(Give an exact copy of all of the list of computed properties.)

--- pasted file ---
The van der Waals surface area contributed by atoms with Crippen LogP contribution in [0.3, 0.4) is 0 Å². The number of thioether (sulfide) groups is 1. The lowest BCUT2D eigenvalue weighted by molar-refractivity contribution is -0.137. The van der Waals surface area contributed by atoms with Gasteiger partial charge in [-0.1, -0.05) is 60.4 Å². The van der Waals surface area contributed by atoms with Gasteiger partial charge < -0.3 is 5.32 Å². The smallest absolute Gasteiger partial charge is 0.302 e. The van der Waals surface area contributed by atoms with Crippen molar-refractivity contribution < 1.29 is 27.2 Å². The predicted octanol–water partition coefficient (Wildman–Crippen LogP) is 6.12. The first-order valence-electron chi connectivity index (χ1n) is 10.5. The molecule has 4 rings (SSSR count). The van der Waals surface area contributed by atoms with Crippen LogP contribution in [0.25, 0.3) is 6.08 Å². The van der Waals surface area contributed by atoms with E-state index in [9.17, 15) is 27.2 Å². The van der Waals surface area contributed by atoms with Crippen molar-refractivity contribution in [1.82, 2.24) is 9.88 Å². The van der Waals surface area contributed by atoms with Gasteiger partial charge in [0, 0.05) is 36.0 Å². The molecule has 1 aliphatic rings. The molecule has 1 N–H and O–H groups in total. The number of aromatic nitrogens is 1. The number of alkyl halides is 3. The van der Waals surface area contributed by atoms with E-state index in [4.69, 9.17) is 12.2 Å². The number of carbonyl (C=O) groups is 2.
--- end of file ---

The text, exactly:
The van der Waals surface area contributed by atoms with Crippen LogP contribution in [0.3, 0.4) is 0 Å². The number of thioether (sulfide) groups is 1. The lowest BCUT2D eigenvalue weighted by molar-refractivity contribution is -0.137. The van der Waals surface area contributed by atoms with Gasteiger partial charge in [-0.1, -0.05) is 60.4 Å². The van der Waals surface area contributed by atoms with Gasteiger partial charge < -0.3 is 5.32 Å². The smallest absolute Gasteiger partial charge is 0.302 e. The van der Waals surface area contributed by atoms with Crippen molar-refractivity contribution < 1.29 is 27.2 Å². The predicted octanol–water partition coefficient (Wildman–Crippen LogP) is 6.12. The first-order valence-electron chi connectivity index (χ1n) is 10.5. The molecule has 4 rings (SSSR count). The van der Waals surface area contributed by atoms with Crippen LogP contribution in [0.25, 0.3) is 6.08 Å². The van der Waals surface area contributed by atoms with E-state index in [9.17, 15) is 27.2 Å². The van der Waals surface area contributed by atoms with Crippen molar-refractivity contribution in [1.82, 2.24) is 9.88 Å². The van der Waals surface area contributed by atoms with Gasteiger partial charge in [0, 0.05) is 36.0 Å². The molecule has 1 aliphatic rings. The molecule has 1 N–H and O–H groups in total. The number of aromatic nitrogens is 1. The number of alkyl halides is 3. The van der Waals surface area contributed by atoms with E-state index in [4.69, 9.17) is 12.2 Å². The number of carbonyl (C=O) groups is 2.